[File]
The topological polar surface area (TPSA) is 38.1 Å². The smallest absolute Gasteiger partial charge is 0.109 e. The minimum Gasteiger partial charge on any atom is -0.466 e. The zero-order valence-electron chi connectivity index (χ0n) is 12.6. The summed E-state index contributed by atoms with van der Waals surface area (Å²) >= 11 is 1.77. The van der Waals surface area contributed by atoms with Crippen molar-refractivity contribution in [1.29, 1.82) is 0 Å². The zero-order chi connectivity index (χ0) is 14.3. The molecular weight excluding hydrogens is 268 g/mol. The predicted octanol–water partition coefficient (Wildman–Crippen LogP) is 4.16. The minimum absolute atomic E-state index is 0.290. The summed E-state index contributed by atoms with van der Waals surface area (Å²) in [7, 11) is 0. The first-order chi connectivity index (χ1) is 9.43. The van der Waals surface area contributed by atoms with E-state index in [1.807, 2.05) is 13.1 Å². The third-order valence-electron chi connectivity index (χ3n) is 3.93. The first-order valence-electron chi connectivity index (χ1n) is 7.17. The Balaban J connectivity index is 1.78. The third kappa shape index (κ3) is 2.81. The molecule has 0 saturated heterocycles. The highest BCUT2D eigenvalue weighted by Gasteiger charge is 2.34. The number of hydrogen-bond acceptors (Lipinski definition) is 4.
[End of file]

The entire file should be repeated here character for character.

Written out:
The topological polar surface area (TPSA) is 38.1 Å². The smallest absolute Gasteiger partial charge is 0.109 e. The minimum Gasteiger partial charge on any atom is -0.466 e. The zero-order valence-electron chi connectivity index (χ0n) is 12.6. The summed E-state index contributed by atoms with van der Waals surface area (Å²) >= 11 is 1.77. The van der Waals surface area contributed by atoms with Crippen molar-refractivity contribution in [1.29, 1.82) is 0 Å². The zero-order chi connectivity index (χ0) is 14.3. The molecular weight excluding hydrogens is 268 g/mol. The predicted octanol–water partition coefficient (Wildman–Crippen LogP) is 4.16. The minimum absolute atomic E-state index is 0.290. The summed E-state index contributed by atoms with van der Waals surface area (Å²) in [7, 11) is 0. The first-order chi connectivity index (χ1) is 9.43. The van der Waals surface area contributed by atoms with E-state index in [1.807, 2.05) is 13.1 Å². The third-order valence-electron chi connectivity index (χ3n) is 3.93. The first-order valence-electron chi connectivity index (χ1n) is 7.17. The Balaban J connectivity index is 1.78. The third kappa shape index (κ3) is 2.81. The molecule has 0 saturated heterocycles. The highest BCUT2D eigenvalue weighted by Gasteiger charge is 2.34. The number of hydrogen-bond acceptors (Lipinski definition) is 4.